You ‘subscribe’ to a milk delivery service. They deliver 2 packets of milk every day. One morning, the delivery guy saw that the previous day’s 2 packs are still there in the bag. He rings the bell. No one answers. He leaves without delivering that day’s milk. Ditto the 3rd day.
Would you be charged for Day 2 and Day 3? Not really, since the milk was not delivered owing to the observant delivery guy.
You ‘subscribe’ to a newspaper vendor. He is to deliver one newspaper every morning. One day, the delivery guy notices the previous day’s newspaper still outside the door. He doesn’t deliver that day’s paper. And you may not be charged from that day onwards, till you start picking up your paper.
Or, they could continue piling newspapers every day and charge you for all those too, at the month-end. You could argue with him saying that his delivery guy should have noticed the papers not being picked up and stopped the delivery temporarily.
Now, let’s take this thought to online subscriptions.
LinkedIn has a ‘Try Premium Free for 1 Month’ offer all the time. To try the premium version, they ask you to enter your credit card details. You need to remember to cancel the premium subscription after the first month, or LinkedIn would continue charging your card month after month, regardless of you making use of premium features (which they could easily observe). This is using ‘opt-out’ communication and process – till you choose to opt-out of the premium membership, you would be charged, after the first free month.
Netflix recently announced that they’d check if a subscriber has not watched anything on their platform for 12 months. If they haven’t, for one full year, Netflix would send them an email asking them if they want to continue the subscription (meaning, “Do you want us to continue charging your card month after month?”). If you do not respond, Netflix takes that as a sign of your not being interested in the service and stop charging you! So, Netflix uses opt-in communication and process (that is, “Please tell us that you are in and we will not stop the service”) and not responding is taken as a sign of ending the contract between you and the platform.
Now, this is the right thing to do, business-wise and PR-wise too. It showcases Netflix as an ethical company, doing the right thing by its paying customers.
However, when I got down to thinking about it, I was surprised that this is not more prevalent. Almost every online subscription service has this line in their terms: “We do not offer refunds or credits for unused subscription periods”. This, even if they can, as digital platforms, easily figure if a person has been using the service or not.
There are quite a few nuances here, of course.
A daily-use service like an online newspaper would, ideally, be used every day. If a subscriber doesn’t use it for one day, the platform doesn’t need to assume anything, but if the lack of usage extends to 40 days? The system could have various checks for track usage and could red-flag specific periods of non-usage and evoke various actions. A prolonged period of non-usage could fire a communication to the subscriber seeking an affirmative action from them to continue charging their card, as Netflix announced recently.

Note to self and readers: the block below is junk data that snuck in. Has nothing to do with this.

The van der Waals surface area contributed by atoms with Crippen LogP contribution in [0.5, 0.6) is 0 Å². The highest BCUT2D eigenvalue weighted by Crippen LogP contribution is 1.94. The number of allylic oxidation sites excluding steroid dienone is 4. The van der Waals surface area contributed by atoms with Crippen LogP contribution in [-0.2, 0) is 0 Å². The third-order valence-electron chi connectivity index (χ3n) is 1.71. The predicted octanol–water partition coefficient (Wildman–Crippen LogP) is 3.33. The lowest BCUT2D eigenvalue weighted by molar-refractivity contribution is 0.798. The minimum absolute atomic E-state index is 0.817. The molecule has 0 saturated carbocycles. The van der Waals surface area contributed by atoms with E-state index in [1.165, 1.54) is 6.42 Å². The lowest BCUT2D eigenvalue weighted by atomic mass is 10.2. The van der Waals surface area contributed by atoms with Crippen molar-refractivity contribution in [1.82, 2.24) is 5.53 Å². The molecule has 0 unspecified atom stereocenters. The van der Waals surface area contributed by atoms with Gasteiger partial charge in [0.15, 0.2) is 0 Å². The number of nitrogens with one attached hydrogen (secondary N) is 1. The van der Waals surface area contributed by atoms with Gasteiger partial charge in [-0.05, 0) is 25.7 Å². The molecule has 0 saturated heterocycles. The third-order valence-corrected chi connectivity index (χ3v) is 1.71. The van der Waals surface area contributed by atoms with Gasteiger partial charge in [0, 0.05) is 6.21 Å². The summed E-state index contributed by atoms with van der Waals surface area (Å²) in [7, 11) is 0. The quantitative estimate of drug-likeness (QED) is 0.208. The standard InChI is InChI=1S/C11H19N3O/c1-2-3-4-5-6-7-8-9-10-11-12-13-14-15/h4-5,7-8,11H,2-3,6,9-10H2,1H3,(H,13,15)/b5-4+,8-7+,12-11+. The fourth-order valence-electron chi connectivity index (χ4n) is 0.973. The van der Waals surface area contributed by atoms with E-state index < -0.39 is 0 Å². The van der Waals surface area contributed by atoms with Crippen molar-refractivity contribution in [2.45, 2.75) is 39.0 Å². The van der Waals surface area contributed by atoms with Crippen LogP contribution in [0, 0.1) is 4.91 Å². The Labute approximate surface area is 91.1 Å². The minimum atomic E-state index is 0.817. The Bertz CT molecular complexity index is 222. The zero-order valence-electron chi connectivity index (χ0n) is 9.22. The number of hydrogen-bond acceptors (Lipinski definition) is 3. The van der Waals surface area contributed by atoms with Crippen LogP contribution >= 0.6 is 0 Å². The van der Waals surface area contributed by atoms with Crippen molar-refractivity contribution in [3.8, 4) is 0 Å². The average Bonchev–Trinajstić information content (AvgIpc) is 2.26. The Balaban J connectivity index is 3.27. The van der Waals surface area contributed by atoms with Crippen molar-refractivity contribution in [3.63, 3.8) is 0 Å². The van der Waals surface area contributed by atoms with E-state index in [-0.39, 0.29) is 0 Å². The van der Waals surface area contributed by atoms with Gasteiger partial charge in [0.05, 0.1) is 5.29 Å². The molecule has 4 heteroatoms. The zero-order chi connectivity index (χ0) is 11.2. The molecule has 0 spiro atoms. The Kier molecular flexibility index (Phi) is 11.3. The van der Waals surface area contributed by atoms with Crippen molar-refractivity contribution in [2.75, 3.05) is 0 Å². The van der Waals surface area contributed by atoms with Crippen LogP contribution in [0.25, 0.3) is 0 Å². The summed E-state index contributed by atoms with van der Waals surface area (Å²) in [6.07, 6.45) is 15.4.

So, is not doing that (what Netflix has announced) unethical?
That’s one argument, but it could also be argued as not-illegal. After all, the customer and the platform entered into a contract when the customer first signed up by sharing card details. And it is incumbent on the customer to voluntarily end the contract if they are not interested anymore. How is the service/platform supposed to know the customer’s intent as regards the continuation of services?
Aha, now we come to the nuance!
The platform, however, makes a lot of assumptions on behalf of the customer for many other things. Netflix, for instance, checks what we are watching and makes contextual recommendations. They even send us emails to complete a show that we dropped midway regardless of why we stopped watching the show. Their only signal is that X stopped watching Show Y at the 45th minute, so let us remind them to finish it! Most online platforms make assumptions based on usage – to show us ads (“because you saw that post on Facebook, we think this product may interest you”), cross-sell products and so on. We agreed to let them do all that when we signed up, incidentally.
But, even if they have the power to check usage, find non-usage for a prolonged period of time, most online platforms do not bother to give us a choice to rethink the contract. Because it would mean a loss of revenue for the platform.
Most subscription-based businesses are based on the premise that they can charge customers’ cards for a long’ish period of time and that customers do not consciously remember to cancel services, unlike subscription with cash payments where a human has to collect cash from your home and you have a choice every month to cancel the service!
Besides, such decisions also affect business planning. Imagine a gym that refunds your money for the days you didn’t show up, for whatever reason! It cannot, or may not, because it needs to plan to buy equipment based on the potential of the number of people signing up with a monthly or yearly fee. If it starts charging people per session/day, they may need to work on the user acquisition differently.
So, in essence, what Netflix announced is a very good thing. The right thing to do. But, this move is the ‘right’ thing only because no other platform/service is doing it, even though this seems totally obvious when you think about it. Netflix is the first one to openly talk about it and do it.
It could have also been for a shorter period instead of 12 months; for instance, they could seek our confirmation to continue charging if there is a 3 or 6 months period of non-usage. But, it is a start. A very good start at that.
Cover photo courtesy: We Are Netflix handle on Twitter.